I read your story on what happens if you get hit by an uninsured driver in a province with private insurance, but what happens in provinces with public insurance? – Lin, Victoria
If your car is hit by an uninsured driver in provinces with public insurance, rest assured – you’re covered, as long as you have insurance.
In British Columbia, for instance, it works the same as in the provinces with private insurance.
If you're in a crash where an uninsured driver is at fault, your collision insurance, if you bought it, will cover the damages to your car, says the Insurance Corporation of British Columbia (ICBC).
“The majority of B.C. drivers purchase ICBC’s collision coverage and will get the full benefit of that coverage if their vehicle is damaged by an uninsured or unidentified (hit-and-run) driver,” said Lindsay Wilkins, ICBC spokeswoman, in an e-mail. “The claim would be handled under the collision coverage, and ICBC would waive the deductible.”
But in B.C., there’s recourse if you don’t have collision insurance. “For damage to property other than vehicles, or to vehicles without collision coverage, the statutory fund is available when there is no other coverage available,” Wilkins says.
In B.C., anyone with basic insurance or a valid B.C. driver’s licence has uninsured-motorist protection, Wilkins says.
Unlike uninsured protection in provinces with public insurance, which only covers injuries or has a cap on coverage for vehicle damages, B.C.'s fund covers both injuries and collision damage, Wilkins says.
"For damage to property other than vehicles, or to vehicles without collision coverage, the statutory fund is available when there is no other coverage available," Wilkins says.
The fund covers up to $1-million for injuries and property damage if you’re in a hit and run or if you’re hit by somebody who doesn’t have insurance.
That’s different than Ontario, where you’re only covered for up to $25,000 of the damage to your car if you’re hit by an uninsured driver and you don’t have collision. It’s also different than Alberta, Quebec and the Atlantic provinces, where damage to your car wouldn’t be covered at all if you’re hit by an uninsured driver and don’t have collision insurance.
Even in B.C., the fund won't protect you if you're at fault. If you caused a crash, whether the other driver had insurance or not, your car repairs will only be covered if you have collision protection.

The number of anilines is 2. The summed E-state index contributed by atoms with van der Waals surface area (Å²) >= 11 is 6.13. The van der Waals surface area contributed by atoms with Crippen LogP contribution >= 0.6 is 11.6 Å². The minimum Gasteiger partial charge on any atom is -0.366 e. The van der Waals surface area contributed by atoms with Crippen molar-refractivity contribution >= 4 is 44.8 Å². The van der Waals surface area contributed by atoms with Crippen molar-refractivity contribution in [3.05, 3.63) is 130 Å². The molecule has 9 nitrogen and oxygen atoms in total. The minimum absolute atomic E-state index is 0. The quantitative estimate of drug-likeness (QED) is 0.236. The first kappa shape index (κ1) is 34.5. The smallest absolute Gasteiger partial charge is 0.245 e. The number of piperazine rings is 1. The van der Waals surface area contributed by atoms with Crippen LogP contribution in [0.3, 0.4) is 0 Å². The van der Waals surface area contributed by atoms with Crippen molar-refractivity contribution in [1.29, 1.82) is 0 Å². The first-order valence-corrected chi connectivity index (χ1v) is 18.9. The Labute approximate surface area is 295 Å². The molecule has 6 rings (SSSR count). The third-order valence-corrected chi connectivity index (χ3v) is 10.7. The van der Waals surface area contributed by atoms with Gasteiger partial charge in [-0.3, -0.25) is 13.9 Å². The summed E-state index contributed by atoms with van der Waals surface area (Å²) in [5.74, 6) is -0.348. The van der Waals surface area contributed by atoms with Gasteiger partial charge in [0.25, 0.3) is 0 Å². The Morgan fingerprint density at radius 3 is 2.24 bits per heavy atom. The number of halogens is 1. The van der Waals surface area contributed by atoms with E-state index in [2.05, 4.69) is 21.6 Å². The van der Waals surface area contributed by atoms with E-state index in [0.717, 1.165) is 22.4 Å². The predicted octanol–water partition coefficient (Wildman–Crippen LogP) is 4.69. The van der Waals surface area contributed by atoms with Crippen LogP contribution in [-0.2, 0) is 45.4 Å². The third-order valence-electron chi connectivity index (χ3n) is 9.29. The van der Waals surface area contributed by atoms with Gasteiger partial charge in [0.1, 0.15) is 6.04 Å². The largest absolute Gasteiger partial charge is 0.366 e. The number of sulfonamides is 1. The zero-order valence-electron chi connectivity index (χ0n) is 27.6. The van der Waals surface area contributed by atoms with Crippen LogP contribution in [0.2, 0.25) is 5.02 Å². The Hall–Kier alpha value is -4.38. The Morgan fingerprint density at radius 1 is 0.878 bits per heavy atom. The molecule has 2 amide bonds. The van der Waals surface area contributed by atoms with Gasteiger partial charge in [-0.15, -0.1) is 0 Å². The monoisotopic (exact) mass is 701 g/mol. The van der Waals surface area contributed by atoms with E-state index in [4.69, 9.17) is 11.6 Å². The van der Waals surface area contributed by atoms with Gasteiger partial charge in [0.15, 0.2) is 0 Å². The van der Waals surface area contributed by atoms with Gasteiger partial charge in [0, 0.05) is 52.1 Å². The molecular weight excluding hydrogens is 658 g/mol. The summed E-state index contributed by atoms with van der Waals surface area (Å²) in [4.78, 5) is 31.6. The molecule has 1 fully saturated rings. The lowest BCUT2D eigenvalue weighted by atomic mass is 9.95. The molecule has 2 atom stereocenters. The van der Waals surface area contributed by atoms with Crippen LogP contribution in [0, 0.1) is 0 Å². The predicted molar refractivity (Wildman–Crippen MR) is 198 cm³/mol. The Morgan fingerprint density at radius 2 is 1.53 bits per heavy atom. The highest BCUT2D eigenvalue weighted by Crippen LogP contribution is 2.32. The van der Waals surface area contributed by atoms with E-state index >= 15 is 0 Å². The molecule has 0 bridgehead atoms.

Do you need to sue the other driver first to access the fund?
"For most claims for injury, death or damage to property (including vehicle damage), under the statutory coverage, ICBC will settle directly with the claimant and seek recovery from the uninsured motorist," Wilkins said.
Saskatchewan and Manitoba
What about the other two provinces with public insurance?
In Saskatchewan and Manitoba, if you have basic insurance, then you and your car are covered in any collision, whether the other driver is insured or not.
“In Saskatchewan, a valid registration means you have basic plate insurance on your plates which includes coverage for damage to your vehicle (subject to a deductible), personal-injury insurance from a vehicle collision and liability insurance for damage your vehicle causes to another vehicle or property, or injury to others,” said Tyler McMurchy, spokesman for Saskatchewan Government Insurance (SGI), in an e-mail.
Unlike in other provinces, Saskatchewan and Manitoba drivers don't need to purchase additional collision coverage – damage is covered even if they're at fault.
If you don't have insurance at all, then your vehicle damage won't be covered.
“If you were breaking the law by driving an uninsured vehicle ... and you were struck by another uninsured vehicle or you were a victim of a hit and run, your vehicle would have no insurance coverage and you’d have to pay for any repairs to your vehicle out of pocket,” McMurchy says. “As a Saskatchewan resident, you’d still have no-fault injury coverage if you were hurt, however.”
In both provinces, if you’re at fault and don’t have insurance, the insurance company could sue you for the cost of the damages to the other vehicle.
Have a driving question? Send it to email@example.com. Canada’s a big place, so let us know where you are so we can find the answer for your city and province.
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